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I was wondering if somebody could help me understand the difference and correct usage of the words "selbstständig" and "eigenständig". Looking in the dictionary, it seems they often give the same definition of "independent(ly)", but the examples given suggest that there may be some difference. I was wondering if I could offer my guess as to the difference, as well as some examples:

  1. selbstständig - unassisted: without outside help
  2. eigenständig - independently.

Some examples highlighting these ideas:

1.1) Es ist Pflicht, dass die Studenten die Hausaufgabe selbstständig schreiben.

It's required that the students do the homework unassisted.

1.2) Das kleine Kind hatte seine Schuhe selbstständig gebunden.

The small child tied his shoes unassisted.

2.1) Der Junge ist zu einem eigenständigen Mann herangewachsen.

The boy has grown into an independent man.

2.2) Wir haben eine Gruppenreise geplant, aber ihre Familie wollte eigenständig fahren (nicht mit den Anderen).

We planned a group trip, but their family wanted to travel independently (not with the others).

2.3) Die Stämme in dieser Region haben sich immer eigenständig versorgt.

The tribes in this region have alway provided for themselves independently.

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Your examples gave me this distinction, I try to point it out with addressing why the opposite would not fit:

  • If someone has to achieve a goal on its own decisions, the person needs to do it selbstständig - and maybe even the goal was self-created
    • 1.1) = you got the task and have to ask no one else how to do it, so you research and write selbstständig
      • you can do the homework only eigenständig, if it was meant to be a group activity - in that case you abandon the group and do all output on your own
    • 1.2) you tie your shoes selbstständig, because noone else usually does it as group activity
      • if someone else ties your show, you are just unselbststänndig
      • to tie your shoes eigenständig it would usually require 2+ people to do it and you abandon their part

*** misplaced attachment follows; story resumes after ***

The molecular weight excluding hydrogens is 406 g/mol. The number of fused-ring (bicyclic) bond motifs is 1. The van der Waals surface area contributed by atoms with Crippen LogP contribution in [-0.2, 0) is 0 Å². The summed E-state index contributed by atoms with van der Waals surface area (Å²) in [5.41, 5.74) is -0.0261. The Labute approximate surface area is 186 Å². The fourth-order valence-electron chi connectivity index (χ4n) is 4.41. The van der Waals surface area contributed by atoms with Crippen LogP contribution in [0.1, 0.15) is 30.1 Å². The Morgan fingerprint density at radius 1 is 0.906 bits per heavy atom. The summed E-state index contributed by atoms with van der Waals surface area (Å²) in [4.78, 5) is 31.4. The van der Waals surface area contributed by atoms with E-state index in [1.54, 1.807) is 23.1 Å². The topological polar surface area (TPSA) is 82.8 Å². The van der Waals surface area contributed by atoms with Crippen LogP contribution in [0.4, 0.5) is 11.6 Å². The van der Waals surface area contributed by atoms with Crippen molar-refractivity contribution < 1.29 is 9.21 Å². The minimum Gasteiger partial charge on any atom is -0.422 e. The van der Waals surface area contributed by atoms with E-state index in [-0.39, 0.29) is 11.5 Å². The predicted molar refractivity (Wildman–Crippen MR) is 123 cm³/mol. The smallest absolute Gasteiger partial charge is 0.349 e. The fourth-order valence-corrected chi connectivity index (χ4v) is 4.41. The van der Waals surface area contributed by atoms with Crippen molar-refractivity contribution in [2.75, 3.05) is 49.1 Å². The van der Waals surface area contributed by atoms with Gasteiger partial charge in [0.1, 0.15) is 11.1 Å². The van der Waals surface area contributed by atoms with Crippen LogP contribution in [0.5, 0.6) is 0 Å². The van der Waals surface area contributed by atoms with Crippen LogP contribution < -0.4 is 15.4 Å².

• If it would be common for a task/goal to achieve it as a group, you do it eigenständig or together as group
    • 2.1) to grow up is not the question here
      • the eigenständige man decided and did some things regardless the usual groups you rely on for these things
      • the selbstständige man on the other hand comes up with his own ideas about what to do in live and completes them alone
      • (it is a bit difficult to clearly differentiate)
    • 2.2) this is about how the traveling happens
      • if a family travels eigenständig then all families decided together about destination and route - and this particular family abandons the shared route/vehicle yet not the destination and time
      • if a family travels selbstständig, the did not even asked the others for the destination, it just happened accidentially they ended up on the same destination
    • 2.3) this is about how one tribe comes to their food
      • if a tribe "versorgt sich eigenständig", then the assumption is that in this region have to cooperate to gather food, hence these tribes are Selbstversorger. So the greater society of the country where the region is part of relies on external food (in exchange of other goods)
      • if a tribe "versorgt sich selbstständig" it sounds like it is a new idea to care for your food. Or it is a new idea to go out shopping.